NEW YORK • Bitcoin rebounded on Saturday along with most of the major cryptocurrencies, halting a four-day tumble that drew worldwide attention to the unregulated US$500 billion (S$672 billion) market that's frequently called a bubble. The double-digit bounceback was strongest with second-tier digital coins.
Bitcoin cash soared 21 per cent and litecoin gained 12 per cent as cryptocurrency traders regained optimism. They were not put off by comments published on Saturday from a central banker in Germany that "the risk of rapid losses" is obscured in cryptocurrencies.
"The enthusiasm hasn't been destroyed," Mr Marc Ostwald, global strategist at London-based ADM Investor Services International, said by phone from Warsaw. "It's a volatile market, and investors are hungry for that. They say everything else is boring."
The broad recovery on Saturday coincided with a pause in bearish news that had snowballed since Monday and shaved 24 per cent off bitcoin's value, its biggest four-day selloff since 2015. Comments by central bankers, a decision by litecoin's founder to sell all his holdings and investors' wishes to cut stakes before the holiday season fuelled the dive.
"With holidays approaching, some people want to step away from the table, and take their chips with them," Mr Ostwald said about the selloff. "Still, I wouldn't want to put it down too much to rationality, because this is not a rational market."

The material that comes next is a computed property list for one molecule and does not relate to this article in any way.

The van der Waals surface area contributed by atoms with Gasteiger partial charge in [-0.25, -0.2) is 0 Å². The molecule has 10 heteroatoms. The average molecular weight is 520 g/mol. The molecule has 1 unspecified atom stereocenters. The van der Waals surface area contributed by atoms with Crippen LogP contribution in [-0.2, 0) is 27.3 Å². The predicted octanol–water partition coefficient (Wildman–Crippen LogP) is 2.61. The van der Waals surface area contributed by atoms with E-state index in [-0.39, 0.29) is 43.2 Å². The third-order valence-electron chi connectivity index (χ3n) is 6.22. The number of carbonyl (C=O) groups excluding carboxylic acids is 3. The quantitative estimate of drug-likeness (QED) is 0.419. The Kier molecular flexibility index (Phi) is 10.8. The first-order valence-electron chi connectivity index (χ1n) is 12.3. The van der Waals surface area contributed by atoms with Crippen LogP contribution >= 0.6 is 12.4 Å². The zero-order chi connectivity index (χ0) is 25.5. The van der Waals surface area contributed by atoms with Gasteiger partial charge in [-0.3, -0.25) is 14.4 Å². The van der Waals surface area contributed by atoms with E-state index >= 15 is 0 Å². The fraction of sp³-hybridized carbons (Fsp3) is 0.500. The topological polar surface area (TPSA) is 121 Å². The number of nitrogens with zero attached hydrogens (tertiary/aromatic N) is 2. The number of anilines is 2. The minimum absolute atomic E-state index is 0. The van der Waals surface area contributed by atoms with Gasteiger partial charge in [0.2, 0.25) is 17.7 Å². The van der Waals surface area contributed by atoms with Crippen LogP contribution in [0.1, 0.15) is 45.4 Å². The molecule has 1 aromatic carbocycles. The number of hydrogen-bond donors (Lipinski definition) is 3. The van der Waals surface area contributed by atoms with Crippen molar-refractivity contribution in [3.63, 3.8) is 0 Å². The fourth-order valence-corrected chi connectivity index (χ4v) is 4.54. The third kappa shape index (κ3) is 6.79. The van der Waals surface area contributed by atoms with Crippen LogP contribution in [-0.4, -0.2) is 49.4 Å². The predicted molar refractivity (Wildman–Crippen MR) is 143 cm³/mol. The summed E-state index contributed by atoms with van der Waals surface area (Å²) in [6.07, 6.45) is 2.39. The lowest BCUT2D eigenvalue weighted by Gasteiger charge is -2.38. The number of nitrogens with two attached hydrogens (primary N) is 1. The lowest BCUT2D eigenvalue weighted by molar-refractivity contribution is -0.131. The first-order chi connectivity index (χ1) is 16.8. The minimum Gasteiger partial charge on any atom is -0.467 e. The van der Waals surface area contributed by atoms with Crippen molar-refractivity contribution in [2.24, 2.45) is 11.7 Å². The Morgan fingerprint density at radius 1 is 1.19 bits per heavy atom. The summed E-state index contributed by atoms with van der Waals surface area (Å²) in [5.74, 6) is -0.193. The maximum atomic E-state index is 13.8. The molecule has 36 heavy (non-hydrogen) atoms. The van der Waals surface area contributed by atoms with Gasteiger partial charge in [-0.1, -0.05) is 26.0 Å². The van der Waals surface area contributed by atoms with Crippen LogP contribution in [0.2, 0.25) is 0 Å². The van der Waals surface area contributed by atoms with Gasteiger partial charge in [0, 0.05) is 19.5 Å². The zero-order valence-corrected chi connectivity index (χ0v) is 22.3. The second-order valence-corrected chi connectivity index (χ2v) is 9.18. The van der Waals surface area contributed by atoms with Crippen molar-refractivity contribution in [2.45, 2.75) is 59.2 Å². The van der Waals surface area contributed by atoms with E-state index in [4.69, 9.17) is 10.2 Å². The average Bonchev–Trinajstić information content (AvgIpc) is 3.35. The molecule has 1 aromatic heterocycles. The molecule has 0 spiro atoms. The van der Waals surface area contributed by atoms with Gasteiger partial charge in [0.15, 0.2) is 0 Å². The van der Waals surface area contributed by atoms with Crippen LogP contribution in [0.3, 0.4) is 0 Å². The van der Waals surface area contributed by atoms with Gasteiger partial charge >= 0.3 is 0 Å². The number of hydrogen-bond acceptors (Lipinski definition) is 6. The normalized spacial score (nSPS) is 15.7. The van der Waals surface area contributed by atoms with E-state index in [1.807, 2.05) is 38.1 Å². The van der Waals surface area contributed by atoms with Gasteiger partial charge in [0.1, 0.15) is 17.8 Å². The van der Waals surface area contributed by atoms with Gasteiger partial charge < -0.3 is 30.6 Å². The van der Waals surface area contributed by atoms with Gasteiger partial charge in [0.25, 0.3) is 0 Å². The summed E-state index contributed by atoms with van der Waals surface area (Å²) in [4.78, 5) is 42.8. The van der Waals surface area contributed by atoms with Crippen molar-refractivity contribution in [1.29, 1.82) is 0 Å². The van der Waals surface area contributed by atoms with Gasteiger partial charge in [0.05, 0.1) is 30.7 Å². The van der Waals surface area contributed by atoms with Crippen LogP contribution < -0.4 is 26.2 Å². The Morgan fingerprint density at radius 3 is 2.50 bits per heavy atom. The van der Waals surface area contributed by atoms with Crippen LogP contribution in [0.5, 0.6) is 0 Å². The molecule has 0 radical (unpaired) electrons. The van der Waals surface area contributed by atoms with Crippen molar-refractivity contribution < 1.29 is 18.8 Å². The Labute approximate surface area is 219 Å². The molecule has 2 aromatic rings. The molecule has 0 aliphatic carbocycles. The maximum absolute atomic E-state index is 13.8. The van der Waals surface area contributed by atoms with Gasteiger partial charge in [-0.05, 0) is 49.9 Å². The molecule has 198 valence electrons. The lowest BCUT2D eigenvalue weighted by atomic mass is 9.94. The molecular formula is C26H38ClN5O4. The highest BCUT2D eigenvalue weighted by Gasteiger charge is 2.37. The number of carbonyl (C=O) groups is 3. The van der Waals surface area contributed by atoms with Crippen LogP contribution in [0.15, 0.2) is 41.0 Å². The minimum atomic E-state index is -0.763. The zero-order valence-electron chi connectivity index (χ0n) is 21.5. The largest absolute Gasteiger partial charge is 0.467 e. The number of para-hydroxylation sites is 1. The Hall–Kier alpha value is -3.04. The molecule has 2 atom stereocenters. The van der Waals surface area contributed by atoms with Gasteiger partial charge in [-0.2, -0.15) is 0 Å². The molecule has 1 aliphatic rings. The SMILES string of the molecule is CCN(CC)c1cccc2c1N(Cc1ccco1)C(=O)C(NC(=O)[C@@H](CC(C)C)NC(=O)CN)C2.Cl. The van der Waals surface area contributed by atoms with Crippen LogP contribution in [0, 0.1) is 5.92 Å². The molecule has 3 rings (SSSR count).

While bitcoin was not the most volatile crypocurrency in the past week, it is the largest, and it shook the world of digital-coin trading on Friday when its interday plunge reached 30 per cent. That was the steepest dive since Jan 14, 2015, back when its market value was just US$2.4 billion. On Saturday, it was about US$260 billion.
Bitcoin advanced 10 per cent to US$15,530 at 4.21 pm New York time on Saturday, compared with 24 hours earlier, according to data on coinmarketcap.com.
In a late-week comment that undercut confidence, former Goldman Sachs Group and Fortress Investment Group macro trader Michael Novogratz said he is shelving plans to start a cryptocurrency hedge fund. He predicted that bitcoin may extend its plunge to US$8,000. Earlier this month, he predicted it could reach US$40,000 within a few months.
Growing pains in the digital-coin world and warnings emerged all week, adding to volatility. Coinbase, one of the larger trading platforms, on Friday said all buys and sells were temporarily unavailable before they were re-enabled, according to its website.
There were no incidents reported Saturday. In South Korea, Yapian, the owner of bitcoin exchange Youbit, said on Tuesday it would close and enter bankruptcy proceedings after a cyber attack that claimed 17 per cent of its total assets.